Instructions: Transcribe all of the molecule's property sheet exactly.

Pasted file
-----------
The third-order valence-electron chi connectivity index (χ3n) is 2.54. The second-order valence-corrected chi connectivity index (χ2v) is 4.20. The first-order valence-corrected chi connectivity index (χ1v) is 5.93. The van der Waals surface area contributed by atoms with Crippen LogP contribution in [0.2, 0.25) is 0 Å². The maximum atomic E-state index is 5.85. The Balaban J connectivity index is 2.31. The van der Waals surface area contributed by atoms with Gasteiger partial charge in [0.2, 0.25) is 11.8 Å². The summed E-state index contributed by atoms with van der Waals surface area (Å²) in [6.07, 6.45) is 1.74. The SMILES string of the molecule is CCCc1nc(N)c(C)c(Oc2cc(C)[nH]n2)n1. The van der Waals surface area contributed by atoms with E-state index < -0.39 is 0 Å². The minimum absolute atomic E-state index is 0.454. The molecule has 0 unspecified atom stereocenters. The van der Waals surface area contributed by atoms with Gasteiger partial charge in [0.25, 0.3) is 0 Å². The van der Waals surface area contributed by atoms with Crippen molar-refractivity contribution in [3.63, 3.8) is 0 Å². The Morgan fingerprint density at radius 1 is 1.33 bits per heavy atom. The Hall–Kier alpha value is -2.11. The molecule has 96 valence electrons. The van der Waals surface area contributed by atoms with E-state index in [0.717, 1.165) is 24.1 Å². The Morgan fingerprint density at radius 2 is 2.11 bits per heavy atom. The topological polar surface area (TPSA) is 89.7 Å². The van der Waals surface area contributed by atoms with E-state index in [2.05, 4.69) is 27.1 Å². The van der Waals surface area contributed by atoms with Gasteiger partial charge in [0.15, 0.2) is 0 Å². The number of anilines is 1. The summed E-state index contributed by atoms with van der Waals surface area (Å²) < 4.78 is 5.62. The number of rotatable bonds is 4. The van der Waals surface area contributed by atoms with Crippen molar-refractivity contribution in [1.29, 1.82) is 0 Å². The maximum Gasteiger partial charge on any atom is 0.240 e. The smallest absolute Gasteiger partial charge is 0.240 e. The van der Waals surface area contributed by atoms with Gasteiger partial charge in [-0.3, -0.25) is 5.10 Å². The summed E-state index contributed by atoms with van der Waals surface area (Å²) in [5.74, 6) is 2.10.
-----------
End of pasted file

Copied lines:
The third-order valence-electron chi connectivity index (χ3n) is 2.54. The second-order valence-corrected chi connectivity index (χ2v) is 4.20. The first-order valence-corrected chi connectivity index (χ1v) is 5.93. The van der Waals surface area contributed by atoms with Crippen LogP contribution in [0.2, 0.25) is 0 Å². The maximum atomic E-state index is 5.85. The Balaban J connectivity index is 2.31. The van der Waals surface area contributed by atoms with Gasteiger partial charge in [0.2, 0.25) is 11.8 Å². The summed E-state index contributed by atoms with van der Waals surface area (Å²) in [6.07, 6.45) is 1.74. The SMILES string of the molecule is CCCc1nc(N)c(C)c(Oc2cc(C)[nH]n2)n1. The van der Waals surface area contributed by atoms with E-state index < -0.39 is 0 Å². The minimum absolute atomic E-state index is 0.454. The molecule has 0 unspecified atom stereocenters. The van der Waals surface area contributed by atoms with Gasteiger partial charge in [0.25, 0.3) is 0 Å². The van der Waals surface area contributed by atoms with Crippen molar-refractivity contribution in [3.63, 3.8) is 0 Å². The Morgan fingerprint density at radius 1 is 1.33 bits per heavy atom. The Hall–Kier alpha value is -2.11. The molecule has 96 valence electrons. The van der Waals surface area contributed by atoms with E-state index in [0.717, 1.165) is 24.1 Å². The Morgan fingerprint density at radius 2 is 2.11 bits per heavy atom. The topological polar surface area (TPSA) is 89.7 Å². The van der Waals surface area contributed by atoms with E-state index in [2.05, 4.69) is 27.1 Å². The van der Waals surface area contributed by atoms with Gasteiger partial charge in [0.15, 0.2) is 0 Å². The number of anilines is 1. The summed E-state index contributed by atoms with van der Waals surface area (Å²) < 4.78 is 5.62. The number of rotatable bonds is 4. The van der Waals surface area contributed by atoms with Crippen molar-refractivity contribution in [1.29, 1.82) is 0 Å². The maximum Gasteiger partial charge on any atom is 0.240 e. The smallest absolute Gasteiger partial charge is 0.240 e. The van der Waals surface area contributed by atoms with Gasteiger partial charge in [-0.3, -0.25) is 5.10 Å². The summed E-state index contributed by atoms with van der Waals surface area (Å²) in [5.74, 6) is 2.10.